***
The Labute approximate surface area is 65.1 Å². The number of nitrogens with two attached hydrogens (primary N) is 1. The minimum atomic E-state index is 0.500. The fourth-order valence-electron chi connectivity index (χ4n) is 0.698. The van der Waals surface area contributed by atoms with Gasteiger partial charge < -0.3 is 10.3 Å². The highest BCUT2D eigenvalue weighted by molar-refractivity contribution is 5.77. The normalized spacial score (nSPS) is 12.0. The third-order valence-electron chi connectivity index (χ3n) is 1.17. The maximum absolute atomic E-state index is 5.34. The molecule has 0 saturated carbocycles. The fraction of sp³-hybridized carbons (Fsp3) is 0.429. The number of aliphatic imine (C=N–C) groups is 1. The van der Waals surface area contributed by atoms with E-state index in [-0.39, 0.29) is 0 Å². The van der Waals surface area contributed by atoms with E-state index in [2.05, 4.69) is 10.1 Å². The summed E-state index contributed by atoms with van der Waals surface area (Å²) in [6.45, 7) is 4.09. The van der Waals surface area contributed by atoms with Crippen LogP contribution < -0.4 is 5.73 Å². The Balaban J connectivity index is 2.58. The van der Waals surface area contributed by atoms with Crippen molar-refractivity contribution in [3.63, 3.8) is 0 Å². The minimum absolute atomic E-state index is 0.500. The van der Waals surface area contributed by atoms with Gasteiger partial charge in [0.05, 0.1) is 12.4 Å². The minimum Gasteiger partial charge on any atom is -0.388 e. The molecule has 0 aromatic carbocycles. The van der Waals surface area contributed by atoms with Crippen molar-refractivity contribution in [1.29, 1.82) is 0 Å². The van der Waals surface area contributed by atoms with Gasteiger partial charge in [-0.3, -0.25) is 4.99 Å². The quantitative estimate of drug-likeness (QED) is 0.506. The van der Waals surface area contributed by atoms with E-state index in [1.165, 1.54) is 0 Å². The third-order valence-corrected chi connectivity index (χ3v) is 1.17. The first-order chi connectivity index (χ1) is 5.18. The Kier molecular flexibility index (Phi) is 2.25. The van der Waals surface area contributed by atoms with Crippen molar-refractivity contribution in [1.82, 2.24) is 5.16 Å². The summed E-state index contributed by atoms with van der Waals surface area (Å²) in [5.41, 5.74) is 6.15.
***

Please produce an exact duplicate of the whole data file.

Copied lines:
The Labute approximate surface area is 65.1 Å². The number of nitrogens with two attached hydrogens (primary N) is 1. The minimum atomic E-state index is 0.500. The fourth-order valence-electron chi connectivity index (χ4n) is 0.698. The van der Waals surface area contributed by atoms with Gasteiger partial charge < -0.3 is 10.3 Å². The highest BCUT2D eigenvalue weighted by molar-refractivity contribution is 5.77. The normalized spacial score (nSPS) is 12.0. The third-order valence-electron chi connectivity index (χ3n) is 1.17. The maximum absolute atomic E-state index is 5.34. The molecule has 0 saturated carbocycles. The fraction of sp³-hybridized carbons (Fsp3) is 0.429. The number of aliphatic imine (C=N–C) groups is 1. The van der Waals surface area contributed by atoms with E-state index in [-0.39, 0.29) is 0 Å². The van der Waals surface area contributed by atoms with E-state index in [2.05, 4.69) is 10.1 Å². The summed E-state index contributed by atoms with van der Waals surface area (Å²) in [6.45, 7) is 4.09. The van der Waals surface area contributed by atoms with Crippen LogP contribution < -0.4 is 5.73 Å². The Balaban J connectivity index is 2.58. The van der Waals surface area contributed by atoms with Crippen molar-refractivity contribution in [3.63, 3.8) is 0 Å². The minimum absolute atomic E-state index is 0.500. The van der Waals surface area contributed by atoms with Gasteiger partial charge in [0.05, 0.1) is 12.4 Å². The minimum Gasteiger partial charge on any atom is -0.388 e. The molecule has 0 aromatic carbocycles. The van der Waals surface area contributed by atoms with Crippen molar-refractivity contribution in [1.29, 1.82) is 0 Å². The van der Waals surface area contributed by atoms with Gasteiger partial charge in [-0.3, -0.25) is 4.99 Å². The quantitative estimate of drug-likeness (QED) is 0.506. The van der Waals surface area contributed by atoms with E-state index in [1.165, 1.54) is 0 Å². The third-order valence-corrected chi connectivity index (χ3v) is 1.17. The first-order chi connectivity index (χ1) is 5.18. The Kier molecular flexibility index (Phi) is 2.25. The van der Waals surface area contributed by atoms with Crippen molar-refractivity contribution in [1.82, 2.24) is 5.16 Å². The summed E-state index contributed by atoms with van der Waals surface area (Å²) in [5.41, 5.74) is 6.15.